HomeWhat's HappeningIndia NewsThe Indian Navy will commission the nation's first indigenous carrier, INS Vikrant,...

The Indian Navy will commission the nation’s first indigenous carrier, INS Vikrant, on September 2.


“Vikrant,” India’s indigenous aircraft carrier, will be commissioned into the Indian Navy on September 2.

INS Vikrant, India’s first indigenous aircraft carrier, is to be commissioned into the Navy.

India’s most expensive piece of military hardware is its arsenal.

Vikrant will be formally inducted into the Indian Navy at an event at the Cochin Shipyard Limited.

On Friday, September 2nd, India’s first indigenous aircraft carrier (IAC) Vikrant will be commissioned into the Navy as INS Vikrant, marking the beginning of a new era in India’s Naval capabilities.

The Vikrant, India’s most expensive piece of military hardware, will be formally inducted into the Indian Navy at an event at the Cochin Shipyard Limited, the state-run shipyard in the Southern state of Kerala, where the vessel was built.

The event is expected to be attended by Indian Prime Minister Narendra Modi, Defense Minister Rajnath Singh, and senior officials from the Armed Forces.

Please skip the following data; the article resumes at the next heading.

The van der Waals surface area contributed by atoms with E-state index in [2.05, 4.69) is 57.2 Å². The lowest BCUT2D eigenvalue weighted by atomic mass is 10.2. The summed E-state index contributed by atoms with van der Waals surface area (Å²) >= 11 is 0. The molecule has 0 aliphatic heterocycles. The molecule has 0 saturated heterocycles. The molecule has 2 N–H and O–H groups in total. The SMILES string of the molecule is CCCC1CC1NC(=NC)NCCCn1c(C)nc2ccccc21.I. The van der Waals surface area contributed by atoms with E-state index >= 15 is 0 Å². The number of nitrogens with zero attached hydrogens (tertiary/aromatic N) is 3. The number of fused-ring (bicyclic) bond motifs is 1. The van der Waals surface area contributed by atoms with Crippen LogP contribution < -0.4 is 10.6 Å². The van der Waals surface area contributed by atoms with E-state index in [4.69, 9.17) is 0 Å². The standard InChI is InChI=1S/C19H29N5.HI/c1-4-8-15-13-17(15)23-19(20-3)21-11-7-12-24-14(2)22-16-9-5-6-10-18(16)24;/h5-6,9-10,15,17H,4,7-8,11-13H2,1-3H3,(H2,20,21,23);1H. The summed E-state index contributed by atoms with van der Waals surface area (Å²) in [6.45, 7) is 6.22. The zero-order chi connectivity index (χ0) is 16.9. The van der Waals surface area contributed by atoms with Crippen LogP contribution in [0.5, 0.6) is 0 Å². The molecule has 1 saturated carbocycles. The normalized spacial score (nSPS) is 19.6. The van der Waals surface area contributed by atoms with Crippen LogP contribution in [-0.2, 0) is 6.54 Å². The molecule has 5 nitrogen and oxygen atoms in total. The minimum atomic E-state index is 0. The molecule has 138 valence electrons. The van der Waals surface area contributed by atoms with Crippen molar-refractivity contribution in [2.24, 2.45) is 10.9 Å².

The commissioning of the Vikrant and the Vikramaditya marks a significant milestone for India, as the country will henceforth be able to defend its 7500-km-long coastline with two operational aircraft carriers – one of Russian origin and the other indigenously designed and built.

However, the Vikrant would require more than a year to be fully operational following its commissioning. The ship’s crucial systems and sub-systems have been tested during multiple phases of sea trials thus far. There are several other components, such as radars and weapons, that are necessary for the ship to be fully combat-ready. The theory has yet to be integrated, tested and proven. Integrating, testing and proving the theory is essential.

The Russian-origin Mig 29K are yet to land on the deck, similarly while various helicopters operated by the Navy have landed and taken off from the deck of the Vikrant, the carrier-based fighter aircraft of the Indian Navy.

The installation and testing of restraining blocks and arrestor wires that facilitate the take-off and landing of the aircraft is also to be carried out in the coming months.

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